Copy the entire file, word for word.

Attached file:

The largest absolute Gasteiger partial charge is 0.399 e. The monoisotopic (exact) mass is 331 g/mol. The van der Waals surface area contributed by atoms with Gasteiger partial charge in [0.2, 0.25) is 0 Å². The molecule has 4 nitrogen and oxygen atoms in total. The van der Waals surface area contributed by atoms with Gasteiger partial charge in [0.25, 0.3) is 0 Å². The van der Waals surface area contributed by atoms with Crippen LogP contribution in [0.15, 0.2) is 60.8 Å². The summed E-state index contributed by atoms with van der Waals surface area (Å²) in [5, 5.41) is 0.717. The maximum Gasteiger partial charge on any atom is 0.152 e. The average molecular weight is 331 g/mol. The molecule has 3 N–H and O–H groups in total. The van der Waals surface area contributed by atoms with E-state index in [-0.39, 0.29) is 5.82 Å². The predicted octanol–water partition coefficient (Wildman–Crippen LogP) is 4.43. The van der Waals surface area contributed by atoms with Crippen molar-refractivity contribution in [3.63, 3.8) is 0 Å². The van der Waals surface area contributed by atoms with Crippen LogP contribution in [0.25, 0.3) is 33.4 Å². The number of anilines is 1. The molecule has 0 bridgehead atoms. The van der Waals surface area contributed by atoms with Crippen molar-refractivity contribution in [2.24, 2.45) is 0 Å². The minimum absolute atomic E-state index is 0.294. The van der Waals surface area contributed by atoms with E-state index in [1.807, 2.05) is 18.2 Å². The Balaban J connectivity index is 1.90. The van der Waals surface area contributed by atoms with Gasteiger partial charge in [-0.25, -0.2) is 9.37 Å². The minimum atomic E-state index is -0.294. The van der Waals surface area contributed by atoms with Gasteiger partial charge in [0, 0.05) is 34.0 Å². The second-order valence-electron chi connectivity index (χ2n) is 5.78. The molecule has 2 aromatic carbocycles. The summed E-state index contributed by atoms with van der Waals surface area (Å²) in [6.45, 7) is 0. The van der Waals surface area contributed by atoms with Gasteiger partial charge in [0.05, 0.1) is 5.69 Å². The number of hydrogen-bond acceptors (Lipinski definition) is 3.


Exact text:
The largest absolute Gasteiger partial charge is 0.399 e. The monoisotopic (exact) mass is 331 g/mol. The van der Waals surface area contributed by atoms with Gasteiger partial charge in [0.2, 0.25) is 0 Å². The molecule has 4 nitrogen and oxygen atoms in total. The van der Waals surface area contributed by atoms with Gasteiger partial charge in [0.25, 0.3) is 0 Å². The van der Waals surface area contributed by atoms with Crippen LogP contribution in [0.15, 0.2) is 60.8 Å². The summed E-state index contributed by atoms with van der Waals surface area (Å²) in [5, 5.41) is 0.717. The maximum Gasteiger partial charge on any atom is 0.152 e. The average molecular weight is 331 g/mol. The molecule has 3 N–H and O–H groups in total. The van der Waals surface area contributed by atoms with E-state index in [-0.39, 0.29) is 5.82 Å². The predicted octanol–water partition coefficient (Wildman–Crippen LogP) is 4.43. The van der Waals surface area contributed by atoms with Crippen molar-refractivity contribution in [3.63, 3.8) is 0 Å². The van der Waals surface area contributed by atoms with Crippen LogP contribution in [0.25, 0.3) is 33.4 Å². The number of anilines is 1. The molecule has 0 bridgehead atoms. The van der Waals surface area contributed by atoms with Crippen molar-refractivity contribution in [2.24, 2.45) is 0 Å². The minimum absolute atomic E-state index is 0.294. The van der Waals surface area contributed by atoms with E-state index in [1.807, 2.05) is 18.2 Å². The Balaban J connectivity index is 1.90. The van der Waals surface area contributed by atoms with Gasteiger partial charge in [-0.25, -0.2) is 9.37 Å². The minimum atomic E-state index is -0.294. The van der Waals surface area contributed by atoms with Gasteiger partial charge in [0, 0.05) is 34.0 Å². The second-order valence-electron chi connectivity index (χ2n) is 5.78. The molecule has 2 aromatic carbocycles. The summed E-state index contributed by atoms with van der Waals surface area (Å²) in [6.45, 7) is 0. The van der Waals surface area contributed by atoms with Gasteiger partial charge in [0.05, 0.1) is 5.69 Å². The number of hydrogen-bond acceptors (Lipinski definition) is 3.